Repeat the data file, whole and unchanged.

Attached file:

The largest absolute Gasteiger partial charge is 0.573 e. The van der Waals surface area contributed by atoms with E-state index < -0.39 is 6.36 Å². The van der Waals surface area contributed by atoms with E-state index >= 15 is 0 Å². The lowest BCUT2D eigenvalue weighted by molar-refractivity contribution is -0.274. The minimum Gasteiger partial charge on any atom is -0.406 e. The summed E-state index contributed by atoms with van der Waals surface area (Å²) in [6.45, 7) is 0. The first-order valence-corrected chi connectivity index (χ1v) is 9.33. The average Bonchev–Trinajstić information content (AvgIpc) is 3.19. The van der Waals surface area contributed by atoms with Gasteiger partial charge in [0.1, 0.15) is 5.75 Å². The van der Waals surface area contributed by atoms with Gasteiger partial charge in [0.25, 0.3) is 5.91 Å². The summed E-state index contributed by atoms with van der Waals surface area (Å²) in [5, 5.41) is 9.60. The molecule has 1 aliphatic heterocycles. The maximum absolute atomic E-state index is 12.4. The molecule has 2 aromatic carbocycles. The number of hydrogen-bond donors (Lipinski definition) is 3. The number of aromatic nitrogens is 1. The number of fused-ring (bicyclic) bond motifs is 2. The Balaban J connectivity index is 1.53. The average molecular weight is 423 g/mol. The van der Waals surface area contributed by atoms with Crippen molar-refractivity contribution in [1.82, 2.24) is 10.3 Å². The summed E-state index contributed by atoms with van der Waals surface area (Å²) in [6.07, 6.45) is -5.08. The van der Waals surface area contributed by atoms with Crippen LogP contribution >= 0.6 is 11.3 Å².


The largest absolute Gasteiger partial charge is 0.573 e. The van der Waals surface area contributed by atoms with E-state index < -0.39 is 6.36 Å². The van der Waals surface area contributed by atoms with E-state index >= 15 is 0 Å². The lowest BCUT2D eigenvalue weighted by molar-refractivity contribution is -0.274. The minimum Gasteiger partial charge on any atom is -0.406 e. The summed E-state index contributed by atoms with van der Waals surface area (Å²) in [6.45, 7) is 0. The first-order valence-corrected chi connectivity index (χ1v) is 9.33. The average Bonchev–Trinajstić information content (AvgIpc) is 3.19. The van der Waals surface area contributed by atoms with Gasteiger partial charge in [0.1, 0.15) is 5.75 Å². The van der Waals surface area contributed by atoms with Gasteiger partial charge in [0.25, 0.3) is 5.91 Å². The summed E-state index contributed by atoms with van der Waals surface area (Å²) in [5, 5.41) is 9.60. The molecule has 1 aliphatic heterocycles. The maximum absolute atomic E-state index is 12.4. The molecule has 2 aromatic carbocycles. The number of hydrogen-bond donors (Lipinski definition) is 3. The number of aromatic nitrogens is 1. The number of fused-ring (bicyclic) bond motifs is 2. The Balaban J connectivity index is 1.53. The average molecular weight is 423 g/mol. The van der Waals surface area contributed by atoms with Crippen molar-refractivity contribution in [1.82, 2.24) is 10.3 Å². The summed E-state index contributed by atoms with van der Waals surface area (Å²) in [6.07, 6.45) is -5.08. The van der Waals surface area contributed by atoms with Crippen LogP contribution >= 0.6 is 11.3 Å².